Many students and their parents believe that participating in community service is essential to gain admission to a highly selective college — including an Ivy League college. They think that if you aren’t a member of eight community service organizations, you’re not doing as much as your competition and you just won’t have an edge. They think that if you participate in community service activities for over twenty hours a week, you’re a good person. And college admissions counselors will be so utterly impressed by the quality of your character that they’ll just yearn to admit you.
Wrong. Wrong. Wrong. So wrong. First of all, students do not have to participate in community service to gain admission to highly selective colleges. Community service is not a prerequisite for Ivy League admission and many students admitted year in and year out do not participate in community service at all. The fact is that highly selective colleges aren’t looking for well-rounded students. They are looking for singularly talented and unique students to form a well-rounded class of talented students. There’s a big difference and this is a fundamental of highly selective college admissions.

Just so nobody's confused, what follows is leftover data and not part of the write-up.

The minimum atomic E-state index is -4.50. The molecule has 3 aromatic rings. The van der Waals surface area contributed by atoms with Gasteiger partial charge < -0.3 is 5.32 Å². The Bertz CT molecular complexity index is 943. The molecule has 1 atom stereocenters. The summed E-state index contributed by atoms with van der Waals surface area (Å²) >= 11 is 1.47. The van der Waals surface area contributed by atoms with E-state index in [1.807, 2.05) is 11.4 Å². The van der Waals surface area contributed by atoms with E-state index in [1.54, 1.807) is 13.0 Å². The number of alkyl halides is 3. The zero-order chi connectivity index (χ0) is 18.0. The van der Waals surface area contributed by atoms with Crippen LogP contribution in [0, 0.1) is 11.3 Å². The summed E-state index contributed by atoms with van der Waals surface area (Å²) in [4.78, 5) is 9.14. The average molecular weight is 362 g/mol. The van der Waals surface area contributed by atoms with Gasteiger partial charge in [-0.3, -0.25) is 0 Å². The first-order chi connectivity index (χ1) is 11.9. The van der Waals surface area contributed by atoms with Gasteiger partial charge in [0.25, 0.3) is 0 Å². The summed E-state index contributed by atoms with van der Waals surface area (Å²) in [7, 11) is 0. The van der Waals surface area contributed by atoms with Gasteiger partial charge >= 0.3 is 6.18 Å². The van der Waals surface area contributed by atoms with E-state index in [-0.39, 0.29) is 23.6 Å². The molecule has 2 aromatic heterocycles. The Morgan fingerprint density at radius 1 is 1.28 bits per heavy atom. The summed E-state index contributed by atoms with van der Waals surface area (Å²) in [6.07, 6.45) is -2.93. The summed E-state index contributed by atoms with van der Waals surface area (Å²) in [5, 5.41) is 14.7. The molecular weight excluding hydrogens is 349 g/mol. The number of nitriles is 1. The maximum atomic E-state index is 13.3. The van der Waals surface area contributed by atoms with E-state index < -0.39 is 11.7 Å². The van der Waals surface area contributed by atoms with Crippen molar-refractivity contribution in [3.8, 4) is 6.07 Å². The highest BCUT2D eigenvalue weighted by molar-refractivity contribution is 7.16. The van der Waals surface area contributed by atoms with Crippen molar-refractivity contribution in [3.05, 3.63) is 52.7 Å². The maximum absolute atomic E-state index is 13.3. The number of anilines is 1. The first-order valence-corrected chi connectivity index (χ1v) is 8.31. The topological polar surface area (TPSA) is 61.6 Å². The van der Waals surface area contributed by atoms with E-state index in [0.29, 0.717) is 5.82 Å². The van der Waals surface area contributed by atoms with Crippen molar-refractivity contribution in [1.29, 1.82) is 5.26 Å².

Participating in eight community service activities can often show that you have no singular commitment to any. You’re spread too thin. You don’t seemingly have a passion for anything in particular. And you don’t need to serve soup in a soup kitchen to prove that you’re a good person. You don’t even need to do community service to prove that you’re a good person. Can community service be helpful to some applicants? Absolutely. But not all. It’s not mandatory and it’s not always helpful. If you want to do good, do good! We encourage you to be do-gooders. But don’t do it just because it’ll help you get into college. Because, often times, it just won’t.